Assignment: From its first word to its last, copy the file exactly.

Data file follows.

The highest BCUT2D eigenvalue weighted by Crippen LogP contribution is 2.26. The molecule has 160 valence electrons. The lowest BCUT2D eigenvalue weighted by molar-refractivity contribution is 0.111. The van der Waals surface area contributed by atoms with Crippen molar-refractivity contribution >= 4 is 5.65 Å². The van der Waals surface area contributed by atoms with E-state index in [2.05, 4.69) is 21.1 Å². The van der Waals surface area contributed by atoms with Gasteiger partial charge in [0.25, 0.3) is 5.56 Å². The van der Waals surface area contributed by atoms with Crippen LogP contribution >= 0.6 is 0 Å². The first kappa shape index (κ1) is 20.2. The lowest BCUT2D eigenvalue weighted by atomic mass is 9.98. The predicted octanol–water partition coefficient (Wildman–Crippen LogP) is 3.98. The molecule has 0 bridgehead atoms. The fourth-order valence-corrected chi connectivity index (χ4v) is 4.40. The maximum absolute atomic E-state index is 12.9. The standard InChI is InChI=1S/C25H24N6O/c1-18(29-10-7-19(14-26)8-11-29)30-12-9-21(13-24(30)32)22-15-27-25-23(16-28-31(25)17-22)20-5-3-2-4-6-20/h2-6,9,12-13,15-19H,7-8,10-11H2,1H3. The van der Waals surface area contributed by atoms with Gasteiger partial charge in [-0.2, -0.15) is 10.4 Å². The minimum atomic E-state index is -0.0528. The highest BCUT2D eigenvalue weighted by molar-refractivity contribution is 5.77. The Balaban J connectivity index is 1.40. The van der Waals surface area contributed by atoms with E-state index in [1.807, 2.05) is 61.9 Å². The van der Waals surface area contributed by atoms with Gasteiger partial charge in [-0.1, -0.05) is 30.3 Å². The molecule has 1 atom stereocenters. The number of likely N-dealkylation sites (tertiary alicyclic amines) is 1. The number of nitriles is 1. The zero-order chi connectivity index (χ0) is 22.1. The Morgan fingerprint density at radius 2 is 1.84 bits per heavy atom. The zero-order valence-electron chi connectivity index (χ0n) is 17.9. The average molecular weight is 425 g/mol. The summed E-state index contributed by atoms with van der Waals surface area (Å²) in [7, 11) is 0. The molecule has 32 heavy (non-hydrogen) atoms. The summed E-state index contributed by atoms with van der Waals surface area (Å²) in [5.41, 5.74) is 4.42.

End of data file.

The highest BCUT2D eigenvalue weighted by Crippen LogP contribution is 2.26. The molecule has 160 valence electrons. The lowest BCUT2D eigenvalue weighted by molar-refractivity contribution is 0.111. The van der Waals surface area contributed by atoms with Crippen molar-refractivity contribution >= 4 is 5.65 Å². The van der Waals surface area contributed by atoms with E-state index in [2.05, 4.69) is 21.1 Å². The van der Waals surface area contributed by atoms with Gasteiger partial charge in [0.25, 0.3) is 5.56 Å². The van der Waals surface area contributed by atoms with Crippen LogP contribution >= 0.6 is 0 Å². The first kappa shape index (κ1) is 20.2. The lowest BCUT2D eigenvalue weighted by atomic mass is 9.98. The predicted octanol–water partition coefficient (Wildman–Crippen LogP) is 3.98. The molecule has 0 bridgehead atoms. The fourth-order valence-corrected chi connectivity index (χ4v) is 4.40. The maximum absolute atomic E-state index is 12.9. The standard InChI is InChI=1S/C25H24N6O/c1-18(29-10-7-19(14-26)8-11-29)30-12-9-21(13-24(30)32)22-15-27-25-23(16-28-31(25)17-22)20-5-3-2-4-6-20/h2-6,9,12-13,15-19H,7-8,10-11H2,1H3. The van der Waals surface area contributed by atoms with Gasteiger partial charge in [-0.2, -0.15) is 10.4 Å². The minimum atomic E-state index is -0.0528. The highest BCUT2D eigenvalue weighted by molar-refractivity contribution is 5.77. The Balaban J connectivity index is 1.40. The van der Waals surface area contributed by atoms with E-state index in [1.807, 2.05) is 61.9 Å². The van der Waals surface area contributed by atoms with Gasteiger partial charge in [-0.1, -0.05) is 30.3 Å². The molecule has 1 atom stereocenters. The number of likely N-dealkylation sites (tertiary alicyclic amines) is 1. The number of nitriles is 1. The zero-order chi connectivity index (χ0) is 22.1. The Morgan fingerprint density at radius 2 is 1.84 bits per heavy atom. The zero-order valence-electron chi connectivity index (χ0n) is 17.9. The average molecular weight is 425 g/mol. The summed E-state index contributed by atoms with van der Waals surface area (Å²) in [7, 11) is 0. The molecule has 32 heavy (non-hydrogen) atoms. The summed E-state index contributed by atoms with van der Waals surface area (Å²) in [5.41, 5.74) is 4.42.